John Wick re­turns for more styl­ized vi­o­lence

The Hamilton Spectator - - A&E - KATIE WALSH

If you didn’t catch 2014’s sur­prise ac­tion hit “John Wick,” launch­ing Keanu Reeves right into a Liam Nee­son-style ca­reer re­birth, it’s OK. Peter Stor­mare is here to ex­plain “John Wick” to you at the be­gin­ning of “John Wick: Chap­ter 2.” Play­ing a Rus­sian gang­ster, he serves as a con­nec­tion to the prior film, wherein re­tired as­sas­sin Wick killed ev­ery­one in sight while aveng­ing his dog. In fair­ness, the dog was re­ally cute. Stor­mare serves as an au­di­ence proxy, a fan of Wick. “He killed three men in a bar with pen­cil!” Stor­mare ex­claims. And in the way that ev­ery char­ac­ter rec­og­nizes him on sight, ut­ter­ing “John Wick...,” it’s like they all saw the first movie too.

Writer Derek Kol­stad and di­rec­tor Chad Sta­hel­ski are back for the se­quel along­side Reeves, brew­ing up more of that uniquely Wick­ian magic. The screen­play is once again tac­i­turn, nearly word­less; Wick speaks in­fre­quently, in mono­syl­la­bles (per­fect for Reeves’ stoner in­to­na­tion), and new co-star Ruby Rose doesn’t ut­ter a word. But the film is noisy, speak­ing in the whine of mo­tor­cy­cles, rum­bling en­gines, gun­shots, knife swipes and text mes­sage alerts an­nounc­ing a bounty on John Wick’s head.

Like its pre­de­ces­sor, “John Wick: Chap­ter 2” is a sym­phony of vi­o­lence, a bal­let even, and the vi­su­als are ab­stracted to the sur­real. The cam­era doesn’t cut of­ten, es­chew­ing the rapid fire edit­ing typ­i­cal for this genre.

In long takes, it me­thod­i­cally fol­lows Wick as he works, smash­ing and stab­bing and shoot­ing. He is tal­ented, but it is work he de­tests; he’s com­pelled by his rep­u­ta­tion and his skillset into ac­tion. Reeves plays the au­topi­lot as­sas­sin with a haunted de­spon­dency. His skills are re­mark­able (you gotta see him with a pen­cil), but he limps and heaves and bleeds. His hurt, in­side and out, is all over his face.

He’s a sim­ple man, with a sim­ple

life. All he needs are his house, car and dog. Mess with that, mess with him. In the first film, he avenged his dog; now, it’s his house, filled with all the mem­o­ries of his late wife. It’s a fas­ci­nat­ing role for Reeves’ resur­gence, and Stahleski and Kol­stad play per­fectly to his strengths: his quiet, Zen-like power, his just-dead­pan-enough line read­ings that have in­spired un­in­ten­tional gig­gles through­out his ca­reer.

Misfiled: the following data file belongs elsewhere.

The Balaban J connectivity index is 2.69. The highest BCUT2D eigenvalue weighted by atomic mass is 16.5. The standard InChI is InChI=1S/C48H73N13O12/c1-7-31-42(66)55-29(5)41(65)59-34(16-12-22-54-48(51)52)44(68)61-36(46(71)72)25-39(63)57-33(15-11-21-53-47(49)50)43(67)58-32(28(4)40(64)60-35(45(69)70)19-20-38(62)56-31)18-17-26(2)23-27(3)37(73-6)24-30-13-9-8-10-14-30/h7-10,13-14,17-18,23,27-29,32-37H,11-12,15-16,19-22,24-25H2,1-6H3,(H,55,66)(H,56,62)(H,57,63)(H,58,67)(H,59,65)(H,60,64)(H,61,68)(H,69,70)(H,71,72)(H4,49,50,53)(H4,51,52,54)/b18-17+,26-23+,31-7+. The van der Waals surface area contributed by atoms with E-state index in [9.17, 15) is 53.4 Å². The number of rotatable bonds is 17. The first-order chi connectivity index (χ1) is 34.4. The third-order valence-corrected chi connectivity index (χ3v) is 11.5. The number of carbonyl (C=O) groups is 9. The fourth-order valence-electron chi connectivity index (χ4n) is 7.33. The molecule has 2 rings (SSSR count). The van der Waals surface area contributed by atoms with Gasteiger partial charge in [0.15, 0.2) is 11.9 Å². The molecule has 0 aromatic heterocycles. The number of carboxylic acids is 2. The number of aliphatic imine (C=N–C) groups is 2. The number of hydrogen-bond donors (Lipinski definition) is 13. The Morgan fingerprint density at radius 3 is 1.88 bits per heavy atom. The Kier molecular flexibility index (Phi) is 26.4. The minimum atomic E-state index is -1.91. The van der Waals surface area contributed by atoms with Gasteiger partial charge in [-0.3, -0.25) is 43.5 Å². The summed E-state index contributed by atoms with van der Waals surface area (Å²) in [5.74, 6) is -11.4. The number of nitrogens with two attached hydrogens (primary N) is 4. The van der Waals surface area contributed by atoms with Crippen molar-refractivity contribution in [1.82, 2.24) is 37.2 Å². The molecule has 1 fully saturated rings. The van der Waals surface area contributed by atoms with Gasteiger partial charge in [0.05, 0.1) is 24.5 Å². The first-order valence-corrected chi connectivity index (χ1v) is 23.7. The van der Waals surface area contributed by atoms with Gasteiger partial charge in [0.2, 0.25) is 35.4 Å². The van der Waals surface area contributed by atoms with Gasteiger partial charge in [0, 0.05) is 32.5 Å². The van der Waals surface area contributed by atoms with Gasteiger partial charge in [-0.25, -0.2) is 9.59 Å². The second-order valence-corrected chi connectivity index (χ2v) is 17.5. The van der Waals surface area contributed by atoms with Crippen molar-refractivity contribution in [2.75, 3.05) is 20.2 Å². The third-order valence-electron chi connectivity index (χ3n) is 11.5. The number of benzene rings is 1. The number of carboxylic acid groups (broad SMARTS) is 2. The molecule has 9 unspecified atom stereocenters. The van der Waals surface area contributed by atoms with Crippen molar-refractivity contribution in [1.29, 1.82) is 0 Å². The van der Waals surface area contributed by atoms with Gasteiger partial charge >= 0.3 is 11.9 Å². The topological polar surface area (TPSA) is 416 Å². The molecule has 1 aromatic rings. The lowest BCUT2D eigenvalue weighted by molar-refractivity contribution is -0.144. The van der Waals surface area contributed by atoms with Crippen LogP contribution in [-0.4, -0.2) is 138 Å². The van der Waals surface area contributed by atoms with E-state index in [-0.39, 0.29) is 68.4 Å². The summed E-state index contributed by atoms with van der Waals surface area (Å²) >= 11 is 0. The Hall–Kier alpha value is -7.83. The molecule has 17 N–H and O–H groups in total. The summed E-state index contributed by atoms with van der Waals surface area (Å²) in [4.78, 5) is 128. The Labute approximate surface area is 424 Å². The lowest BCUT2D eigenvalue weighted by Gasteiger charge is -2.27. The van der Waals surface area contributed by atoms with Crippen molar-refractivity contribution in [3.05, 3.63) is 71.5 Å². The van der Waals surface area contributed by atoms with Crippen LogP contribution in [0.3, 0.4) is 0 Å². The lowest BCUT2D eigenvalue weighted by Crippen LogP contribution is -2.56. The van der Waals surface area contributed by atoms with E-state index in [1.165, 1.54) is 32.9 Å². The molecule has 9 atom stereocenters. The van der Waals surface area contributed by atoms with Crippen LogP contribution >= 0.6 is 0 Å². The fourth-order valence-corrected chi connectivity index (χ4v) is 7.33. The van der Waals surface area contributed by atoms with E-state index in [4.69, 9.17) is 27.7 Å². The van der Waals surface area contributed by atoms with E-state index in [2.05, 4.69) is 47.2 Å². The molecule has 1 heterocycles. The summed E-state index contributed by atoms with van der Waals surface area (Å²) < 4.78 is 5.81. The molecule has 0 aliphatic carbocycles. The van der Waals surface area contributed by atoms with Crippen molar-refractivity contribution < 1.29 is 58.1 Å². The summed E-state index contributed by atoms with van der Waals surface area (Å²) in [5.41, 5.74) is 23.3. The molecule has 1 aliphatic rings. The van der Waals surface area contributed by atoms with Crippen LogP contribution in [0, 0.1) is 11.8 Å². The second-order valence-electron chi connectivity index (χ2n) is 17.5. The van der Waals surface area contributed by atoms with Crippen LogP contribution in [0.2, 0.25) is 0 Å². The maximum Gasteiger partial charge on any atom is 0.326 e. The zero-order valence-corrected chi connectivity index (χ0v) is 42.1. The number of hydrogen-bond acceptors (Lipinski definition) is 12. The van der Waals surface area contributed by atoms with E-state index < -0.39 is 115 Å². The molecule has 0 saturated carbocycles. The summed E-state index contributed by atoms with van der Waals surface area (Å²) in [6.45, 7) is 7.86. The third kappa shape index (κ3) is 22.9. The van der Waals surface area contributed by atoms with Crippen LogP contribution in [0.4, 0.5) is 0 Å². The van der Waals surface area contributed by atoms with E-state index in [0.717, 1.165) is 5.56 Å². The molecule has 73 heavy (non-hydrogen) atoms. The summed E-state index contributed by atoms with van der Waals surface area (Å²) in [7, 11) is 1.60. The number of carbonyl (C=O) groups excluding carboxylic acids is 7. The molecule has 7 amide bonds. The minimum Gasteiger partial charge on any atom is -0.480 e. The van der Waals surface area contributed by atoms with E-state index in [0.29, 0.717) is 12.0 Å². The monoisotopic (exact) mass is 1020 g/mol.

The sur­real, styl­ized orgy of vi­o­lence reaches its cli­max in a de­li­ciously meta art ex­hibit, a hall of mir­rors, mak­ing for a self-re­flec­tive wink at the no­tion of the me­di­ated im­age. John Wick’s mur­der­ous ac­tions are re­flected and re­fracted at him, and our plea­sure in this car­nage, our cul­pa­bil­ity, is re­flected on our­selves. The mo­ments where it isn’t plea­sur­able are when it es­capes the fan­tasy world and shows us some­thing too real. Ad­mit­tedly, it’s a bit queasy to watch John Wick shoot up a party, even if it is se­lec­tively at bal­a­clava’d bad guys.

Where “Chap­ter 2” stum­bles is in its plot­ting. The beauty of the first film was in the sim­plic­ity of story mar­ried to Reeves’ quiet per­sona and per­for­mance. Avenge the dog — that’s it. This film in­volves sib­ling ri­val­ries, long cons, pawns, boun­ties and dou­ble crosses. It ends, then ends, and ends again, ex­tend­ing the ex­er­cise far beyond its wel­come. It should have taken a note from its star and kept it sim­ple, stupid.

NIKO TAVERNISE, LIONSGATE

Keanu Reeves in a scene from “John Wick: Chap­ter 2.”

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